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God likes squid best

 

 

Deborah Stoll | Winter 2008

I just finished "Trawler", Redmond O’Hanlon's chewy and unbelievable account of his trip aboard a commercial deep-sea trawler, and I can't stop talking about it. Aboard the Norlantean, the 51-year-old O'Hanlon–a writer and natural historian–was unprepared for his journey into the frigid waters of northern Scotland at the very worst time of year. The result is both suspenseful and hilarious, and full of weird information about fish.

Under the watchful eye of an energetic and patient young biologist named Luke Bullough, O'Hanlon joins the manic crew as they haul and gut fish every hour of the day and night in varying levels of physically challenging storms. As promised, sleep deprivation takes hold and the crew steadily go mad, “And you, Redmond, you, too–you’ll crack up," Bullough warns. "And so will I. I’ll crack up. I always do.”

Like in a perfectly plotted movie, the madness acts as a gateway to the men’s unconsciousness. Legends are revealed, stories told–from the joys of prison  (“I’m telling you, marvelous! A hotel for trawlermen!") to the pursuit of love (“I want a woman whose personality I can fall in love with, I want to be in love with who she is, the real her”).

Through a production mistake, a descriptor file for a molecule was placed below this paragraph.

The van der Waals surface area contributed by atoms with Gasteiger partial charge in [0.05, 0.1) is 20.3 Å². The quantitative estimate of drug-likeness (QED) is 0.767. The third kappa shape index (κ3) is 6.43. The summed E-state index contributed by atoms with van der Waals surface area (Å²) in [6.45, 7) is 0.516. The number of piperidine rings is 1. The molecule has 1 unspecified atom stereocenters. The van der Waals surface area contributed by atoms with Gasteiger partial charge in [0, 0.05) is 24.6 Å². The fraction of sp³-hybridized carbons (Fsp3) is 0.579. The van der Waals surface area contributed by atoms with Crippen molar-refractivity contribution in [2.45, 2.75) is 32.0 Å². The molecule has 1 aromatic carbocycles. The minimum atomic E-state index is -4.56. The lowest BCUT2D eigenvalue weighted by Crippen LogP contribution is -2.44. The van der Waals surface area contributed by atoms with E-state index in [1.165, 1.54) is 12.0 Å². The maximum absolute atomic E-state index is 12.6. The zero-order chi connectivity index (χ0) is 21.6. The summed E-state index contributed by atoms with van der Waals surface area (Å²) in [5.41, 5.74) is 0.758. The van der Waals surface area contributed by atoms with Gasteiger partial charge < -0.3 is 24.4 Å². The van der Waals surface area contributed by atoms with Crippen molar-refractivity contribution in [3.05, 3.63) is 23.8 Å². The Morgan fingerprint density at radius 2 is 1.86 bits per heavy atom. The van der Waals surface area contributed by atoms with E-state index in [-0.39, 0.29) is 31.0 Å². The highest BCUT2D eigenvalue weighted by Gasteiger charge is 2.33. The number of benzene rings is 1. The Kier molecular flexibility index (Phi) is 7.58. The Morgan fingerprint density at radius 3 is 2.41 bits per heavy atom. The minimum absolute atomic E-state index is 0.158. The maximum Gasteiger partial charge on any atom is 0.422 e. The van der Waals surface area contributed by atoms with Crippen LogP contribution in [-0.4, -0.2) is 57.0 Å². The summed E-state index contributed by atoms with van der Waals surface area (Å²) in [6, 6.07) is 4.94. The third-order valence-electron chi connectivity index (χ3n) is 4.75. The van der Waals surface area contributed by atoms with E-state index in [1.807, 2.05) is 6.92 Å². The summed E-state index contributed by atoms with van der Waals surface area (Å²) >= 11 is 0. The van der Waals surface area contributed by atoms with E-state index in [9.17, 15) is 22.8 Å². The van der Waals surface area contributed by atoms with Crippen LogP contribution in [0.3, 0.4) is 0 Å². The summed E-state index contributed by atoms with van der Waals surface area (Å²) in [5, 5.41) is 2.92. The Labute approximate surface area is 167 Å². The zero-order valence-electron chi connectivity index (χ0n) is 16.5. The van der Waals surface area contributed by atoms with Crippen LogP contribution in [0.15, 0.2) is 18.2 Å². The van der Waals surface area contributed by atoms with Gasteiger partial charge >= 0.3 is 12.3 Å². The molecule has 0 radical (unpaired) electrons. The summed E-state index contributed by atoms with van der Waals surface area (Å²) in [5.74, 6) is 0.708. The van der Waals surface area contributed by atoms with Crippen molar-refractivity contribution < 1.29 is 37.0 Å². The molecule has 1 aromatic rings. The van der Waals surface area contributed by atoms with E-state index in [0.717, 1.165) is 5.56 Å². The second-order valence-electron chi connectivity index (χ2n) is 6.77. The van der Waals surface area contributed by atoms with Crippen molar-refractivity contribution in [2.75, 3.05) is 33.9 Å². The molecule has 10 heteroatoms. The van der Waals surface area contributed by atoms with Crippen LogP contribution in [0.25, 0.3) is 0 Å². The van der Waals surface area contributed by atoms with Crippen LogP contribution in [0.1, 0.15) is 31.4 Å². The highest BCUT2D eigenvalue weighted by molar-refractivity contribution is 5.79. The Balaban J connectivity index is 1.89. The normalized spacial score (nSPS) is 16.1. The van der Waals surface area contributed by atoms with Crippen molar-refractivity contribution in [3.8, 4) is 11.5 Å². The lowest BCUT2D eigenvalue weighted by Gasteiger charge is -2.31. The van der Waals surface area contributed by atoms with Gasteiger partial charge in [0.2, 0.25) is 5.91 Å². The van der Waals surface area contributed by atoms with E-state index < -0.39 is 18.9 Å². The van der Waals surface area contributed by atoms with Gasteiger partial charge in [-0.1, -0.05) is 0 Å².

The long, meandering discussions O'Hanlon chronicles are laced with Scottish curses and antiquated British quips, and filled with deceptively brilliant thoughts on everything from evolution to bar fights to homosexuality in the Royal Navy.
 
And oh–the things you’ll learn! Flying skate–they fly! And a catfish is actually a dogfish. Then there's Bullough's convincing case that “God likes squid best": "their eyes are so superior…. whereas with us, God was having a sleep, he messed up, big time!…Aye!”

O'Hanlon is a man whose constant need to slake his thirst for knowledge and adventure benefits us. He further demonstrates just how ill-equipped one can be and still survive nearly anything. He is the madcap, stained shirt, brilliant history professor you never had.

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